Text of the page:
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How the Yankees Ruined Baseball

Illustration for article titled How the Yankees Ruined Baseball

It’s early in the month, but it seems fair to say, “so much for September.”

No disrespect to the mythmaking October plays that loom large in baseball lore, but September is prime time for baseball’s most dramatic moments. It’s the time of year when teams that have been competing day in and day out for seven months meet their fate in pennant races that typically decide who makes the playoffs and who ponders what might have been.

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With the emergence of the Tampa Bay Rays last season, September baseball seemed certain to live up to its billing. The American League Eastern Division would come down to a battle between the ultra-rich New York Yankees, the very, very wealthy Boston Red Sox and the upstart Rays. Money wasn’t everything, it seemed, as the Rays and Red Sox won the last two American League pennants. The success of the Rays, in particular, gave fans of the other two teams in the division, the Toronto Blue Jays and the Baltimore Orioles, hope that they weren’t doomed to permanent second-division status.

The Yankees spent close to half a billion dollars—$423.5 million to be exact—last winter to bolster their competitiveness with the Rays and Red Sox. While the magnitude of the spending was staggering, particularly during the deepest recession in decades, it wasn’t surprising. Spending money is what the Yankees do. Most young players go through their ups and downs before finding their groove. The Yankees don’t have the patience to endure the downs, so they usually acquire their talent on the free agent market. The great irony is that in the early ‘90s they built their teams by drafting young players and developing them into stars, creating the core of a team that won four straight titles. Yet, they have now abandoned that approach for one that didn’t work very well in the ‘80s.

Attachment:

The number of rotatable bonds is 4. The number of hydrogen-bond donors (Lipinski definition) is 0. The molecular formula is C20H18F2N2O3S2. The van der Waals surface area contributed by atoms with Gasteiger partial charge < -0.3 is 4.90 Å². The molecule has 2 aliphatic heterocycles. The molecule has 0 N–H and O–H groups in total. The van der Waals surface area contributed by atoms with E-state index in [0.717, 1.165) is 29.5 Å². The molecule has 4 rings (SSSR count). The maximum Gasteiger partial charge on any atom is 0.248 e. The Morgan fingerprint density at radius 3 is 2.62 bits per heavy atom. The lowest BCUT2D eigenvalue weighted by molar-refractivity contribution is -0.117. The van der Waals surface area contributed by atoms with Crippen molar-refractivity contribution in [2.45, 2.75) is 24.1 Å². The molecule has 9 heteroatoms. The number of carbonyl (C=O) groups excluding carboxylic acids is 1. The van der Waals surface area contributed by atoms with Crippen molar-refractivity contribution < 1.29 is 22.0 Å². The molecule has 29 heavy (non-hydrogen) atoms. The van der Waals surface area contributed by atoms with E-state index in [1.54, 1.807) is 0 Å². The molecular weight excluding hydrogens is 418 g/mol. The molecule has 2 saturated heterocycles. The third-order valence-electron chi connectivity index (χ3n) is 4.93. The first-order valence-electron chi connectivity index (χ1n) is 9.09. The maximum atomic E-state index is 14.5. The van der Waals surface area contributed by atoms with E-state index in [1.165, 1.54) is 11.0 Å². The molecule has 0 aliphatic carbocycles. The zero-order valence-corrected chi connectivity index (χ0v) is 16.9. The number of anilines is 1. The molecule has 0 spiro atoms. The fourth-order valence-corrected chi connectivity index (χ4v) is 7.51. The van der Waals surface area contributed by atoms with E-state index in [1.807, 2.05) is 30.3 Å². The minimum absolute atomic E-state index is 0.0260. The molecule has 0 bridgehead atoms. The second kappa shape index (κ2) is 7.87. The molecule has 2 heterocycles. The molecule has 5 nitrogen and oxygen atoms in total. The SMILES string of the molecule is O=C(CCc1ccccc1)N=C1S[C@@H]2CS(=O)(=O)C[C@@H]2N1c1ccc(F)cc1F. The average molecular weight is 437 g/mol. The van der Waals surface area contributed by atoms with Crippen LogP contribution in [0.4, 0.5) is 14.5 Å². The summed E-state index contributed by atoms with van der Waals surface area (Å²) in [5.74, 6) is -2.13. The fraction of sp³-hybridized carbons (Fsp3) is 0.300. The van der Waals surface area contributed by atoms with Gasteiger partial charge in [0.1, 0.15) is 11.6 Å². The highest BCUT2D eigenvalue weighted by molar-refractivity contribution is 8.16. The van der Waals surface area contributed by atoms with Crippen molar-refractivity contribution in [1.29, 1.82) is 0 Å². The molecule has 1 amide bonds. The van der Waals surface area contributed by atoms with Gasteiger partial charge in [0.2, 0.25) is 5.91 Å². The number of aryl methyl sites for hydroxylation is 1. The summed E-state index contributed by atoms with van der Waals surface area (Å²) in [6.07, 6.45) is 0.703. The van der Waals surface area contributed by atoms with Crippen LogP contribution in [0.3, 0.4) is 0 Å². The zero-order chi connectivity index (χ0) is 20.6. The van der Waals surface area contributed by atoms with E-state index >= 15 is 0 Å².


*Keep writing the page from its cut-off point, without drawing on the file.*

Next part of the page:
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What’s different this time is that the Yankees are getting an exceptional return on their spending spree. First baseman Mark Teixeira ($180 million for eight years) is on pace to hit 40 home runs and has solidified the middle of the batting order. Pitchers C.C. Sabathia ($161 million for seven years) and A.J. Burnett ($82.5 million for five seasons) are the team’s top two starting pitchers. In addition to the new players performing at an all-star level, several veteran Yankees, notably shortstop Derek Jeter, catcher Jorge Posada, left fielder Johnny Damon and designated hitter Hideki Matsui, have maintained their excellence despite reaching their mid- to late 30s, an age when the slow erosion of athletic skill can turn into a free-fall.

For those reasons, the Yankees are in first place and running away with the division title.